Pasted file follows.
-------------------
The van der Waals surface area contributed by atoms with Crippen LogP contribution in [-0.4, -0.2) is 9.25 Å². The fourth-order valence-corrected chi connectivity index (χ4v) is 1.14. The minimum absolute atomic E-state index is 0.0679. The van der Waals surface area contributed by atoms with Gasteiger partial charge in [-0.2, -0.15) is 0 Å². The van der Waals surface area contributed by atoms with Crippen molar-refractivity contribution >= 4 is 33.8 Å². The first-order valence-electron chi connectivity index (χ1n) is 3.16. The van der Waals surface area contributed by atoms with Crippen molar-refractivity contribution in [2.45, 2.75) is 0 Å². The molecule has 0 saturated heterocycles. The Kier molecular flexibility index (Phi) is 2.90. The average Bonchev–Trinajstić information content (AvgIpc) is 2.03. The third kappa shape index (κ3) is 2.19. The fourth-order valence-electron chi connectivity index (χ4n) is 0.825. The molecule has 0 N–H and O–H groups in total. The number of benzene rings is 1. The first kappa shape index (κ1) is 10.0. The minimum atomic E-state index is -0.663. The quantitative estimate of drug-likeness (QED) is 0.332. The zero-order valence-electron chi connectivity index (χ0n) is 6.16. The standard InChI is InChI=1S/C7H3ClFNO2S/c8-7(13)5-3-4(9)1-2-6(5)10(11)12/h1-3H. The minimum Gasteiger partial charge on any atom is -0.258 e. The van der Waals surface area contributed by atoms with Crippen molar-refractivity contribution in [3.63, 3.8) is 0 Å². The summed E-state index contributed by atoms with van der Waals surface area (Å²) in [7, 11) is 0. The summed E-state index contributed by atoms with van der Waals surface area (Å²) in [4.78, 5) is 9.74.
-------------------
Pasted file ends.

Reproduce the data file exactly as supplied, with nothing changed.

The van der Waals surface area contributed by atoms with Crippen LogP contribution in [-0.4, -0.2) is 9.25 Å². The fourth-order valence-corrected chi connectivity index (χ4v) is 1.14. The minimum absolute atomic E-state index is 0.0679. The van der Waals surface area contributed by atoms with Gasteiger partial charge in [-0.2, -0.15) is 0 Å². The van der Waals surface area contributed by atoms with Crippen molar-refractivity contribution >= 4 is 33.8 Å². The first-order valence-electron chi connectivity index (χ1n) is 3.16. The van der Waals surface area contributed by atoms with Crippen molar-refractivity contribution in [2.45, 2.75) is 0 Å². The molecule has 0 saturated heterocycles. The Kier molecular flexibility index (Phi) is 2.90. The average Bonchev–Trinajstić information content (AvgIpc) is 2.03. The third kappa shape index (κ3) is 2.19. The fourth-order valence-electron chi connectivity index (χ4n) is 0.825. The molecule has 0 N–H and O–H groups in total. The number of benzene rings is 1. The first kappa shape index (κ1) is 10.0. The minimum atomic E-state index is -0.663. The quantitative estimate of drug-likeness (QED) is 0.332. The zero-order valence-electron chi connectivity index (χ0n) is 6.16. The standard InChI is InChI=1S/C7H3ClFNO2S/c8-7(13)5-3-4(9)1-2-6(5)10(11)12/h1-3H. The minimum Gasteiger partial charge on any atom is -0.258 e. The van der Waals surface area contributed by atoms with Crippen molar-refractivity contribution in [3.63, 3.8) is 0 Å². The summed E-state index contributed by atoms with van der Waals surface area (Å²) in [7, 11) is 0. The summed E-state index contributed by atoms with van der Waals surface area (Å²) in [4.78, 5) is 9.74.